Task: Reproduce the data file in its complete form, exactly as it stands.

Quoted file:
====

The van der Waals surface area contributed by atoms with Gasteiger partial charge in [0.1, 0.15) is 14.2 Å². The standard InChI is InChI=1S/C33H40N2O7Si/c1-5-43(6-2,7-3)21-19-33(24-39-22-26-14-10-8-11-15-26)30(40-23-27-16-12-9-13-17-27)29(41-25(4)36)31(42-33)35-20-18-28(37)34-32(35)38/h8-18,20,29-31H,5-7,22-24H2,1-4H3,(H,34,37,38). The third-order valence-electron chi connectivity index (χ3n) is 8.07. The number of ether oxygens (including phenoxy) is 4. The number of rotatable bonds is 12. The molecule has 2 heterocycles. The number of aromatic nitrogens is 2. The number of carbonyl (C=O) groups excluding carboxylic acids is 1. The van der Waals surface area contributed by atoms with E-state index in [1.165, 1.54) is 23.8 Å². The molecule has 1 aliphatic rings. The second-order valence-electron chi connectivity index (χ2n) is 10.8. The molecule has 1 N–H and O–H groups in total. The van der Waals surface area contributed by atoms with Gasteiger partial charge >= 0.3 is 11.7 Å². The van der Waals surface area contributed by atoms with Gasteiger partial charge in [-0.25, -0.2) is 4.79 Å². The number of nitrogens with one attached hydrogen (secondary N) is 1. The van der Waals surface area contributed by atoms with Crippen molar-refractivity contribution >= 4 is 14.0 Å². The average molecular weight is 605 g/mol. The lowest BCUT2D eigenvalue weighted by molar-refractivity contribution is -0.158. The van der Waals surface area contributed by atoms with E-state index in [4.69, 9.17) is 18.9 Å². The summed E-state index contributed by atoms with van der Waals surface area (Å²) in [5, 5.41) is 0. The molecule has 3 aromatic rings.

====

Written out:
The van der Waals surface area contributed by atoms with Gasteiger partial charge in [0.1, 0.15) is 14.2 Å². The standard InChI is InChI=1S/C33H40N2O7Si/c1-5-43(6-2,7-3)21-19-33(24-39-22-26-14-10-8-11-15-26)30(40-23-27-16-12-9-13-17-27)29(41-25(4)36)31(42-33)35-20-18-28(37)34-32(35)38/h8-18,20,29-31H,5-7,22-24H2,1-4H3,(H,34,37,38). The third-order valence-electron chi connectivity index (χ3n) is 8.07. The number of ether oxygens (including phenoxy) is 4. The number of rotatable bonds is 12. The molecule has 2 heterocycles. The number of aromatic nitrogens is 2. The number of carbonyl (C=O) groups excluding carboxylic acids is 1. The van der Waals surface area contributed by atoms with E-state index in [1.165, 1.54) is 23.8 Å². The molecule has 1 aliphatic rings. The second-order valence-electron chi connectivity index (χ2n) is 10.8. The molecule has 1 N–H and O–H groups in total. The van der Waals surface area contributed by atoms with Gasteiger partial charge >= 0.3 is 11.7 Å². The van der Waals surface area contributed by atoms with Gasteiger partial charge in [-0.25, -0.2) is 4.79 Å². The number of nitrogens with one attached hydrogen (secondary N) is 1. The van der Waals surface area contributed by atoms with Crippen molar-refractivity contribution >= 4 is 14.0 Å². The average molecular weight is 605 g/mol. The lowest BCUT2D eigenvalue weighted by molar-refractivity contribution is -0.158. The van der Waals surface area contributed by atoms with E-state index in [4.69, 9.17) is 18.9 Å². The summed E-state index contributed by atoms with van der Waals surface area (Å²) in [5, 5.41) is 0. The molecule has 3 aromatic rings.